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The Florida Roundup
The Florida Roundup is a live, weekly call-in show with a distinct focus on the issues affecting Floridians. Each Friday at noon, listeners can engage in the conversation with journalists, newsmakers and other Floridians about change, policy and the future of our lives in the sunshine state.Join our hosts, veteran journalists from our partner public radio stations: WLRN’s Tom Hudson, broadcasting from Miami and WJCT’s Melissa Ross, broadcasting from Jacksonville.

George Will: 'Florida Is Incomparably The Most Important Swing State'

Conservative columnist and pundit George Willis.
Conservative columnist and pundit George Willis.

Conservative commentator and author George Will says Florida voters hold the key to victory in next year’s presidential election. Will says that without the Sunshine State, it would be difficult for any candidate to find a path to 270 electoral votes.

The columnist and political commentator is the author of a new book, “The Conservative Sensibility,” which explores the foundations and evolution of conservative politics.  Will appeared on "The Florida Roundup" to discuss the Republican Party in Florida and how President Trump’s brand of Republicanism squares with traditional conservative politics.

This transcript was lightly edited for clarity:

The Florida Roundup: There are a lot of Florida independent voters and this 2020 election could turn in Florida on a very small group of those voters. What are your thoughts about Florida's role in the 2020 election?

George Will: Florida is incomparably the most important swing state in the country, and it is a genuine swing state. It is less purple than I think Texas is becoming, Arizona's becoming, and Georgia's becoming, and North Carolina's becoming and Virginia already has become. If Florida drifts into the Democratic camp, if you add that the Florida, New York, Illinois, rock solid states. I mean the Democrats get 55 electoral votes in California without spending a day or a dime campaigning there. If Florida begins to drift purple and then turn blue, it would be very hard to find a Republican path to 270 electoral votes.

When it comes to Florida politics, the state legislature and the governor's mansion have been dominated by Republicans for two decades. But the approach regarding some issues has been very, very different between administrations. This is most notable on the environment, just in the past 12 months or so here in Florida. Under Governor Rick Scott, state agencies couldn't talk about climate change. Governor Scott would remind people that he is not a scientist. He didn't seek scientific advice. Then a Republican, Ron DeSantis, came into the governor's mansion, in no small part, because of an endorsement from President Trump. Governor DeSantis appointed a chief science officer, a chief resilience officer, the first time in the state's history has pushed to spend hundreds of millions of dollars on water quality. So I'm wondering how this kind of DeSantis Republicanism concerning the environment is viewed by the party outside of Florida?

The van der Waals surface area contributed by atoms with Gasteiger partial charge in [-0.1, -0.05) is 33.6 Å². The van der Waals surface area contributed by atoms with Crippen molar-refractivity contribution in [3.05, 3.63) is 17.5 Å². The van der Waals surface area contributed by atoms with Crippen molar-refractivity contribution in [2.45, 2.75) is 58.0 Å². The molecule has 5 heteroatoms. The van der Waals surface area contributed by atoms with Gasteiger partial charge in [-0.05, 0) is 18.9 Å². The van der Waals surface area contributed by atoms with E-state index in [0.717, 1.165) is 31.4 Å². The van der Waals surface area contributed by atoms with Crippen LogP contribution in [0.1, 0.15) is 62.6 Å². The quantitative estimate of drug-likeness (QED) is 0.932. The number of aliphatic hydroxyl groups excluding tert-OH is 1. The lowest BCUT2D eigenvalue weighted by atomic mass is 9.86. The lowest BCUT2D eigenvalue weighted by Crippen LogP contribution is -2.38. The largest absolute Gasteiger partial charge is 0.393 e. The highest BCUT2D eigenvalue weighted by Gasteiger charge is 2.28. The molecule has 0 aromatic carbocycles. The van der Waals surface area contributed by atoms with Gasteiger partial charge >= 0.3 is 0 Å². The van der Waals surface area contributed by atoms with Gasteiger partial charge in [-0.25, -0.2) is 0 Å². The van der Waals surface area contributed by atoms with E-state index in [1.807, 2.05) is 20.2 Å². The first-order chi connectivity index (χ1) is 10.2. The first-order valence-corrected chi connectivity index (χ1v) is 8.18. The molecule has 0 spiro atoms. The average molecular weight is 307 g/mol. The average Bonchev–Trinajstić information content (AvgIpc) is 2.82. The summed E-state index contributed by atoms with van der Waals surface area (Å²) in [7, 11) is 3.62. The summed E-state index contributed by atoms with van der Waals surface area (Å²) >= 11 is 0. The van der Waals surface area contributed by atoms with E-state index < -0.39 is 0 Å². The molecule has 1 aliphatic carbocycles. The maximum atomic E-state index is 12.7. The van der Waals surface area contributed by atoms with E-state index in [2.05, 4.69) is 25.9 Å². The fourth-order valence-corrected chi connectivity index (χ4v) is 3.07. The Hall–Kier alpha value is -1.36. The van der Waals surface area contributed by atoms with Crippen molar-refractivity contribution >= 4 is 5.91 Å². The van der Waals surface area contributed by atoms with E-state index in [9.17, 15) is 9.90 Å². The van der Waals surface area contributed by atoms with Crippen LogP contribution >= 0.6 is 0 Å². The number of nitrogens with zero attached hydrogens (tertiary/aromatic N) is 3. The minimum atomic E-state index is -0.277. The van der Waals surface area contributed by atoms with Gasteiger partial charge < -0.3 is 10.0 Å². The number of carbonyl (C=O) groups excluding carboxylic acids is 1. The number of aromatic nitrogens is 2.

George Will:  Well, it's a good question. I know how it was viewed until Mr. Trump became the face of the Republican Party members, Richard Nixon, who created the Environmental Protection Agency. And the train and others who have head of that agency have been Republicans in good standing. I think much of the country is open to arguments about climate change. They're not as convinced as some people are. But that's perfectly normal given the history of prior projections about climate trends. What interests me about Florida politics is that although, as you say in statewide elections, Republicans have been dominating, neither Scott nor your governor gotten their current positions by landslides by any means.

No. They were very tight elections.

George Will: Exactly. So small changes can have enormous consequences radiating all across the country, if they start in Florida. Florida is a bolder dropped in the American lake and it could create big waves.

George, you've been touching on this theme for a while. You broke with the GOP. We need two healthy, functioning political parties in this country. How does the Republican Party bring back some of those voters and address some of the discontent?

George Will: There’s an old story about the farmer who owned a mule, that when he wanted to do something, he'd take a two by four and hit it over the forehand because he said it was the only way he could get its attention. Maybe, in order to get the attention of the Republican Party, it needs to be hit over the head by the voters with the equivalent of a two by four, which is a sound bill election thrashing. There's nothing like a defeat to concentrate a political party's mind on its message. And it seems to me that one is coming, not just in the White House, but at the state and local levels next time around. After which we will see whether or not the Republican Party gets the message.

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